15. If you have modern ATA or SCSI disks you can get all sorts of information about your disk using smartctl command, part of the smartmontools package.  Run the command (as root) “smartctl -i /dev/name-of-your-disk”.  Is SMART support enabled for this drive?  (If not but it is available, attempt to enable it with “smartctl -s on”, and try again.)  What is the make, model, and capacity reported for your disk?
  16. Perform a drive test.  (Note that these can be run regularly using smartd, if you configure that on Linux.)  Run the command “smartctl -t short /dev/name-of-your-disk”.  when completed, check on the result of the test: “smartctl -l selftest /dev/name-of-your-disk”.  Were any problems reported?
  17. Next run a drive health check using the command “smartctl -H /dev/name-of-your-disk”.  Did your drive pass?
  18. Finally, examine the data maintained by your drive, using the command “smartctl -A /dev/name-of-your-disk”.  How many times has your drive been power-cycled (attribute 12)?  How many hours has it been powered up (attribute 9)?  Which attributes (if any) indicate the drive is about to fail?

To be turned in:

The answers to the questions above and the portion of your system journal describing the changes you made.  Be sure to include a table or list, that shows for each filesystem when checking will be forced.  (That is, list the schedule for checking—the disk checking policy—in an easy to read way, and don't merely write down the commands you typed.)

A copy of the section of your journal showing just the changes for this project, with your name clearly printed at the top, should be submitted to the correct Canvas dropbox for this assignment.  The name(s) of other classmates you worked with must be included.

Send questions about the assignment to .  Please use a subject similar to “Unix/Linux Admin I, Project 3 (Hard Disk Administration) Questions” so I can tell which emails are questions about the assignment (and not submissions).

Please see your syllabus for more information about project grading and also about submitting projects.

Information on tune2fs utility:

tune2fs is a Linux utility that allows you to examine and change the settings in the superblock, which is the name given to the part of a filesystem that holds the filesystem label, its size and type, and other information.  This tool only works for ext2, ext3, and ext4 filesystem types.  You must be logged on as root in order to use tune2fs.  The command to examine the values in the superblock of some storage volume such as /dev/sda1 is:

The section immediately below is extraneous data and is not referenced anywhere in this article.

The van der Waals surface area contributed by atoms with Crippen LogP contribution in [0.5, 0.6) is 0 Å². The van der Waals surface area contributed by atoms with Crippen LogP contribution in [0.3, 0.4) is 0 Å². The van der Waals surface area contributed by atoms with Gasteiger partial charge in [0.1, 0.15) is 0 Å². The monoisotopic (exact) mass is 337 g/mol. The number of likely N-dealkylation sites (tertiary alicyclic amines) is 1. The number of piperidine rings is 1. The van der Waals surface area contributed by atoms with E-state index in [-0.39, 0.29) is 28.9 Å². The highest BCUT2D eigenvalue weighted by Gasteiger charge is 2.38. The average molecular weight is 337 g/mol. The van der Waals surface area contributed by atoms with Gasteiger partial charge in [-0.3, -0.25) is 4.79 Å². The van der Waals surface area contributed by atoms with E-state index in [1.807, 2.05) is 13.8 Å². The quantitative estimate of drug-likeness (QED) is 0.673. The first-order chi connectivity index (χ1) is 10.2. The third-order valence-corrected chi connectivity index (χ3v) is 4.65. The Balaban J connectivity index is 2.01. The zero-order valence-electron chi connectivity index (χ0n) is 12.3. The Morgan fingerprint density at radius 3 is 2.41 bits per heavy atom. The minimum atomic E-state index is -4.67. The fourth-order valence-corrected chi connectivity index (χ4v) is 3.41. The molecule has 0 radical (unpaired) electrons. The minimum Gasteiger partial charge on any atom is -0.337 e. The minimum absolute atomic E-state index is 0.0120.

# tune2fs -l volume

There are four parameters that control when a check is forced:

Do not attempt to change any other values!  This can be a dangerous command so be careful what you change!

The max-mount-counts parameter is the number of times the filesystem can be mounted before it will be automatically checked for errors using fsck.  Since most volumes are mounted once each time the system is booted, this often is a count of reboots.  The mount-count parameter is the number of mounts since the last check.

The interval-between-checks parameter is the amount of time that is allow to pass before a check will be forced (at the next mount).  The time-last-checked parameter is the amount of time since the last check was forced.

Why two schemes?  Because many reboot cycles in a short interval of time often means problems or changes are occurring, so checking every so many reboots is reasonable.  But normally a Unix system stays up for long periods of time without requiring any reboots, often months or years, so waiting for 10 reboots before checking for errors may allow some error to go undetected for long periods of time.  So it makes sense to scan the disk for errors every few months as well.  (If the system doesn't shutdown normally, a scan is forced at the next reboot.)

See the man pages for more information about tune2fs, hdparm, and smartctl and smartd.